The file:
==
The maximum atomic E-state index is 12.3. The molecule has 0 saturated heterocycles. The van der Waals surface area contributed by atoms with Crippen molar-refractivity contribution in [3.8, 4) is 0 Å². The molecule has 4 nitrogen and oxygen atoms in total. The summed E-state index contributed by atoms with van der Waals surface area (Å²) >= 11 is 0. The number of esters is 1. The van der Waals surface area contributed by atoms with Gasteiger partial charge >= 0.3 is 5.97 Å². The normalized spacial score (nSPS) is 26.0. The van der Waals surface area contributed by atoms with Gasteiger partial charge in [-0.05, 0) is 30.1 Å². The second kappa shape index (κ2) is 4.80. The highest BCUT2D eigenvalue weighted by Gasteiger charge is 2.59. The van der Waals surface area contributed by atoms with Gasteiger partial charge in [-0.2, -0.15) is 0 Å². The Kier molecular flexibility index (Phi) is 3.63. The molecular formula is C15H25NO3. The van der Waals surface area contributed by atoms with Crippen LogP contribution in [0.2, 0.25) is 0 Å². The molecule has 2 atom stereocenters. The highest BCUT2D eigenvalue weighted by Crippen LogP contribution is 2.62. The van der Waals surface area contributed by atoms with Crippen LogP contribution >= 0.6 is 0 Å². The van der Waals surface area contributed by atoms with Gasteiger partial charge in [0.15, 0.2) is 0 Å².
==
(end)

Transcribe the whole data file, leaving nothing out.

The maximum atomic E-state index is 12.3. The molecule has 0 saturated heterocycles. The van der Waals surface area contributed by atoms with Crippen molar-refractivity contribution in [3.8, 4) is 0 Å². The molecule has 4 nitrogen and oxygen atoms in total. The summed E-state index contributed by atoms with van der Waals surface area (Å²) >= 11 is 0. The number of esters is 1. The van der Waals surface area contributed by atoms with Gasteiger partial charge >= 0.3 is 5.97 Å². The normalized spacial score (nSPS) is 26.0. The van der Waals surface area contributed by atoms with Gasteiger partial charge in [-0.05, 0) is 30.1 Å². The second kappa shape index (κ2) is 4.80. The highest BCUT2D eigenvalue weighted by Gasteiger charge is 2.59. The van der Waals surface area contributed by atoms with Gasteiger partial charge in [-0.2, -0.15) is 0 Å². The Kier molecular flexibility index (Phi) is 3.63. The molecular formula is C15H25NO3. The van der Waals surface area contributed by atoms with Crippen LogP contribution in [0.2, 0.25) is 0 Å². The molecule has 2 atom stereocenters. The highest BCUT2D eigenvalue weighted by Crippen LogP contribution is 2.62. The van der Waals surface area contributed by atoms with Crippen LogP contribution >= 0.6 is 0 Å². The van der Waals surface area contributed by atoms with Gasteiger partial charge in [0.15, 0.2) is 0 Å².